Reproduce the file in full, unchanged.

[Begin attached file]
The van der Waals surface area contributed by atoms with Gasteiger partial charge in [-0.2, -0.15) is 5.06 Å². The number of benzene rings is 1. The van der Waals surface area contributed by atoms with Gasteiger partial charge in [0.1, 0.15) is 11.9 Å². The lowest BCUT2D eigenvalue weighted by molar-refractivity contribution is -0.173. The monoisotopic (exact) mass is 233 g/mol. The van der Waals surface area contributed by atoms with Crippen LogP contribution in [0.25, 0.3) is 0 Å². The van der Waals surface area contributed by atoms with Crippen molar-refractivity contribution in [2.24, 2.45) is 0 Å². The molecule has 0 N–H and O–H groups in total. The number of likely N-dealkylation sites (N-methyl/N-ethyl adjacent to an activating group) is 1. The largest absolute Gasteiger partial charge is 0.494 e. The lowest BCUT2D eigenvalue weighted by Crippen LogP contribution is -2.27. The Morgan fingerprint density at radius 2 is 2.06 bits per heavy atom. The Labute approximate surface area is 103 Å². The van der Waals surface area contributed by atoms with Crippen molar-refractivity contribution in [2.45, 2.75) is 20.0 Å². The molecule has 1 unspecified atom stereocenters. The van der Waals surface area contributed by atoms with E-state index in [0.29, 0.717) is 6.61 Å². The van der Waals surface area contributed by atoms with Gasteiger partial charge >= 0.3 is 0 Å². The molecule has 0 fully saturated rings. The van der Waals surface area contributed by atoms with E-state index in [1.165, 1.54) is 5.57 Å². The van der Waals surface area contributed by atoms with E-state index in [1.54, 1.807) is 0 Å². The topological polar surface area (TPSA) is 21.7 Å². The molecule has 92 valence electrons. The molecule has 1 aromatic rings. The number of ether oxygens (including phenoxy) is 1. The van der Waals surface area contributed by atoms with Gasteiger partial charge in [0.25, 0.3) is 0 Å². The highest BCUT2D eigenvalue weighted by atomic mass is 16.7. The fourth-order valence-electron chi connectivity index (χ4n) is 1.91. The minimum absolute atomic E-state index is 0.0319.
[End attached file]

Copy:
The van der Waals surface area contributed by atoms with Gasteiger partial charge in [-0.2, -0.15) is 5.06 Å². The number of benzene rings is 1. The van der Waals surface area contributed by atoms with Gasteiger partial charge in [0.1, 0.15) is 11.9 Å². The lowest BCUT2D eigenvalue weighted by molar-refractivity contribution is -0.173. The monoisotopic (exact) mass is 233 g/mol. The van der Waals surface area contributed by atoms with Crippen LogP contribution in [0.25, 0.3) is 0 Å². The van der Waals surface area contributed by atoms with Crippen molar-refractivity contribution in [2.24, 2.45) is 0 Å². The molecule has 0 N–H and O–H groups in total. The number of likely N-dealkylation sites (N-methyl/N-ethyl adjacent to an activating group) is 1. The largest absolute Gasteiger partial charge is 0.494 e. The lowest BCUT2D eigenvalue weighted by Crippen LogP contribution is -2.27. The Morgan fingerprint density at radius 2 is 2.06 bits per heavy atom. The Labute approximate surface area is 103 Å². The van der Waals surface area contributed by atoms with Crippen molar-refractivity contribution in [2.45, 2.75) is 20.0 Å². The molecule has 1 unspecified atom stereocenters. The van der Waals surface area contributed by atoms with E-state index in [0.29, 0.717) is 6.61 Å². The van der Waals surface area contributed by atoms with Gasteiger partial charge >= 0.3 is 0 Å². The molecule has 0 fully saturated rings. The van der Waals surface area contributed by atoms with E-state index in [1.165, 1.54) is 5.57 Å². The van der Waals surface area contributed by atoms with E-state index in [1.54, 1.807) is 0 Å². The topological polar surface area (TPSA) is 21.7 Å². The molecule has 92 valence electrons. The molecule has 1 aromatic rings. The number of ether oxygens (including phenoxy) is 1. The van der Waals surface area contributed by atoms with Gasteiger partial charge in [0.25, 0.3) is 0 Å². The highest BCUT2D eigenvalue weighted by atomic mass is 16.7. The fourth-order valence-electron chi connectivity index (χ4n) is 1.91. The minimum absolute atomic E-state index is 0.0319.